In Game Dev Tycoon you replay the history of the gaming industry by starting your own video game development company in the 80s. Create best selling games. Research new technologies and invent new game types. Become the leader of the market and gain worldwide fans.
User reviews: Overwhelmingly Positive (19,022 reviews) - 96% of the 19,022 user reviews for this game are positive.
Release Date: Aug 29, 2013

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About This Game

In Game Dev Tycoon you replay the history of the gaming industry by starting your own video game development company in the 80s. Create best selling games. Research new technologies and invent new game types. Become the leader of the market and gain worldwide fans.

A journey through gaming history


Start in the 80s
Start your adventure in a small garage office in the 80s. Enjoy the hand-crafted level design while you develop your first simple games. Gain experience, unlock new options and create your first game engine.

Create games your way
In Game Dev Tycoon the decisions you make during development really matter. Decide which areas you want to focus on. Does your game need more gameplay or should you focus more on quests? These decisions will have a major impact on the success of your game.

Grow your company
Once you have successfully released a few games you can move into your own office and forge a world-class development team. Hire staff, train them and unlock new options.

Make larger more complex games
With experience and a good team, you can release larger, more complex games. Larger games bring new challenges and you will have to manage your team well to deliver hit games.

Features


  • Start a game development company in the 80s
  • Design and create games
  • Gain new insights through game reports
  • Research new technologies
  • Create custom game engines
  • Move into bigger offices
  • Forge a world-class development team
  • Unlock secret labs
  • Conduct industry changing products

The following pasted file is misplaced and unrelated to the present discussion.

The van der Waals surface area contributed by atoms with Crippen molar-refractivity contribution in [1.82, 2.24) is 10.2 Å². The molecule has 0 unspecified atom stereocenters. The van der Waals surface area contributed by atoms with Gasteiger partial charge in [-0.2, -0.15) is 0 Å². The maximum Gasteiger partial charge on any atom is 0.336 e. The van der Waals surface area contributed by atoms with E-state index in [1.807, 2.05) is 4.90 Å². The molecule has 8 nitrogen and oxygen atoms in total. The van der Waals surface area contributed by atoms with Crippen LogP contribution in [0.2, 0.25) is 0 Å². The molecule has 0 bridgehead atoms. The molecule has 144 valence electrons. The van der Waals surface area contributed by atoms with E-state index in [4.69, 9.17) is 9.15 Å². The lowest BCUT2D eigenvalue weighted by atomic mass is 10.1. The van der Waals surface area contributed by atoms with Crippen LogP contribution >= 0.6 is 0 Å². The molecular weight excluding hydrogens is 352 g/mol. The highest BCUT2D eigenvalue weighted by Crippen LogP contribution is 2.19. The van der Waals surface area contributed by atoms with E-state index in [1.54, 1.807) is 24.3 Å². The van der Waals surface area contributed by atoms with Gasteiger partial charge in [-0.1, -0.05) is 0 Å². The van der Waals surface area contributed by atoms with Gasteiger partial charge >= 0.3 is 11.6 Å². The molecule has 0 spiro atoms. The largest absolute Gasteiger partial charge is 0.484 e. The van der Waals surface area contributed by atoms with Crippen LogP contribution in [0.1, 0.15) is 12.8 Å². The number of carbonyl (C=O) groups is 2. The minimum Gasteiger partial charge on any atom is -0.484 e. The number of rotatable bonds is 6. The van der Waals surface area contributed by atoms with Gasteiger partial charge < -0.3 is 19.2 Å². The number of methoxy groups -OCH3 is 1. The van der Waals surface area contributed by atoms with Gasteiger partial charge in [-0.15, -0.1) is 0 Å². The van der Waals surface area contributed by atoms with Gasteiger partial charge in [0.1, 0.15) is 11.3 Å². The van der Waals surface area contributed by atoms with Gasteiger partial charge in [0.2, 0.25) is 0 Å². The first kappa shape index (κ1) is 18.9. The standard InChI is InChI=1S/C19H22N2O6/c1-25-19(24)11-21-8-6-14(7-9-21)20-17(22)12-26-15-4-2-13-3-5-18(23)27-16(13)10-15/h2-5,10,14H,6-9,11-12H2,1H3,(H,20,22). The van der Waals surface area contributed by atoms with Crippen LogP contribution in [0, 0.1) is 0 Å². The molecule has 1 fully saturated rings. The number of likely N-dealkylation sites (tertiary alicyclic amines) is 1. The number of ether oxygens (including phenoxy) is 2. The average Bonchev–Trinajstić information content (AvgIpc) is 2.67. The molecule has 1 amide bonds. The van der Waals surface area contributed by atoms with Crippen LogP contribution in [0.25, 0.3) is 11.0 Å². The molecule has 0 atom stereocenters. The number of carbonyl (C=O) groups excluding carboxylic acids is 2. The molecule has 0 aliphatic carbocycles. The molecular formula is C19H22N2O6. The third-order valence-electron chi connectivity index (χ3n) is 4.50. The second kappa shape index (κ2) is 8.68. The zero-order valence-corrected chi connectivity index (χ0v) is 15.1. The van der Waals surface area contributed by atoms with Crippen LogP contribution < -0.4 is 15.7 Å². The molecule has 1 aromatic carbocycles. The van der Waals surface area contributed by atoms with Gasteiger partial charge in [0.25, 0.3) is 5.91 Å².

• Unlock achievements
  • Modding support
  • Workshop support
  • Community translations for German, Spanish, French, Portoguese (Brazil), Russian, Czech, Swedish, Dutch and Italian are available through the in-game menu.

The full game has many more features which are not listed here to prevent spoilers.

System Requirements

Windows
Mac OS X
SteamOS + Linux
    Minimum:
    • OS: Windows XP SP3
    • Processor: 2 GHz dual core
    • Memory: 2 GB RAM
    • Graphics: Hardware Accelerated Graphics with dedicated memory
    • Additional Notes: minimum resolution of 1024x768
    Recommended:
    • OS: Windows 7/8
    • Memory: 4 GB RAM
    • Graphics: Hardware Accelerated Graphics with 1GB memory
    Minimum:
    • OS: Mac OS 10.7.5+
    • Processor: 2 GHz dual core
    • Memory: 2 GB RAM
    • Graphics: Hardware Accelerated Graphics with dedicated memory
    • Additional Notes: minimum resolution of 1024x768
    Recommended:
    • OS: Mac OS 10.8
    • Memory: 4 GB RAM
    • Graphics: Hardware Accelerated Graphics with 1GB memory
    Minimum:
    • Processor: 2 GHz dual core
    • Memory: 2 GB RAM
    • Graphics: Hardware Accelerated Graphics with dedicated memory
    • Additional Notes: minimum resolution of 1024x768
    Recommended:
    • Memory: 4 GB RAM
    • Graphics: Hardware Accelerated Graphics with dedicated memory
    • Additional Notes: minimum resolution of 1024x768
Helpful customer reviews
418 of 464 people (90%) found this review helpful
497 people found this review funny
6.3 hrs on record
Posted: December 4, 2015
Named my company Valve,

released a game called "Half Life"
was an instant hit 9/10 overall rating!


Released a sequel later called "Half Life 2"
again, instant hit 10/10


Waited many years and released a third sequel "Half Life 3"
everyone hated it, I got a 3/10

Less than a year later, my company Valve went bankrupt.


Is this a sign? Does Valve know already? WILL HALF LIFE 3 KILL VALVE?



10/10 would develop number 3 again
Was this review helpful? Yes No Funny
606 of 720 people (84%) found this review helpful
776 people found this review funny
13.0 hrs on record
Posted: September 19, 2015
Starts off
Makes a game which is surprisingly successful and makes 2m
Moves into the office
Employs people
Does really well
Make a city action game to mimic GTA V
Go bankrupt because it's a bad combination

11/10 would get punished for being unoriginal again.


In case you weren't happy with my review, here's a kickass recipe for chocolate brownies:

Ingredients

250g unsalted butter
200g good-quality dark chocolate (70% cocoa solids), broken up
75g dried sour cherries, optional
50g chopped nuts, optional
80g cocoa powder, sifted
65g plain flour, sifted
1 teaspoon baking powder
360g caster sugar
4 large free-range eggs